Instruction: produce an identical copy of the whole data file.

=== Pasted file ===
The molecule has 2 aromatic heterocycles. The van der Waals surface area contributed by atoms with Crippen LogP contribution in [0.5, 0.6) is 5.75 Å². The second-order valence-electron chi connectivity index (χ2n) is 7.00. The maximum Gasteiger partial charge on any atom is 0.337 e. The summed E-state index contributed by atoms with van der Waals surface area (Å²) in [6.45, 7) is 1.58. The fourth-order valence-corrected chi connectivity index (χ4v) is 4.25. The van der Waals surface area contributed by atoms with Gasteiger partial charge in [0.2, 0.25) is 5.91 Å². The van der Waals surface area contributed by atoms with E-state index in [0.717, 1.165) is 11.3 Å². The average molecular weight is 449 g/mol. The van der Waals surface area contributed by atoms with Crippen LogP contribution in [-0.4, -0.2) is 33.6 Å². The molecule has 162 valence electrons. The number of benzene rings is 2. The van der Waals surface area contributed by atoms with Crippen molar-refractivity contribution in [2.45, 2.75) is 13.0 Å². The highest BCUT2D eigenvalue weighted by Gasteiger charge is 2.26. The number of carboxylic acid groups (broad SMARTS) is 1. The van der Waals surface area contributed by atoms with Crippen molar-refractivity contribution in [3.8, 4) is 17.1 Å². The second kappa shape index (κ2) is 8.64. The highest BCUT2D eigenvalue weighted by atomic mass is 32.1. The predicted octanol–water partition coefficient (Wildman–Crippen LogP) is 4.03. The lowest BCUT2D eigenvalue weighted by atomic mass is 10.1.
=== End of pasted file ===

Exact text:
The molecule has 2 aromatic heterocycles. The van der Waals surface area contributed by atoms with Crippen LogP contribution in [0.5, 0.6) is 5.75 Å². The second-order valence-electron chi connectivity index (χ2n) is 7.00. The maximum Gasteiger partial charge on any atom is 0.337 e. The summed E-state index contributed by atoms with van der Waals surface area (Å²) in [6.45, 7) is 1.58. The fourth-order valence-corrected chi connectivity index (χ4v) is 4.25. The van der Waals surface area contributed by atoms with Gasteiger partial charge in [0.2, 0.25) is 5.91 Å². The van der Waals surface area contributed by atoms with E-state index in [0.717, 1.165) is 11.3 Å². The average molecular weight is 449 g/mol. The van der Waals surface area contributed by atoms with Crippen LogP contribution in [-0.4, -0.2) is 33.6 Å². The molecule has 162 valence electrons. The number of benzene rings is 2. The van der Waals surface area contributed by atoms with Crippen molar-refractivity contribution in [2.45, 2.75) is 13.0 Å². The highest BCUT2D eigenvalue weighted by Gasteiger charge is 2.26. The number of carboxylic acid groups (broad SMARTS) is 1. The van der Waals surface area contributed by atoms with Crippen molar-refractivity contribution in [3.8, 4) is 17.1 Å². The second kappa shape index (κ2) is 8.64. The highest BCUT2D eigenvalue weighted by atomic mass is 32.1. The predicted octanol–water partition coefficient (Wildman–Crippen LogP) is 4.03. The lowest BCUT2D eigenvalue weighted by atomic mass is 10.1.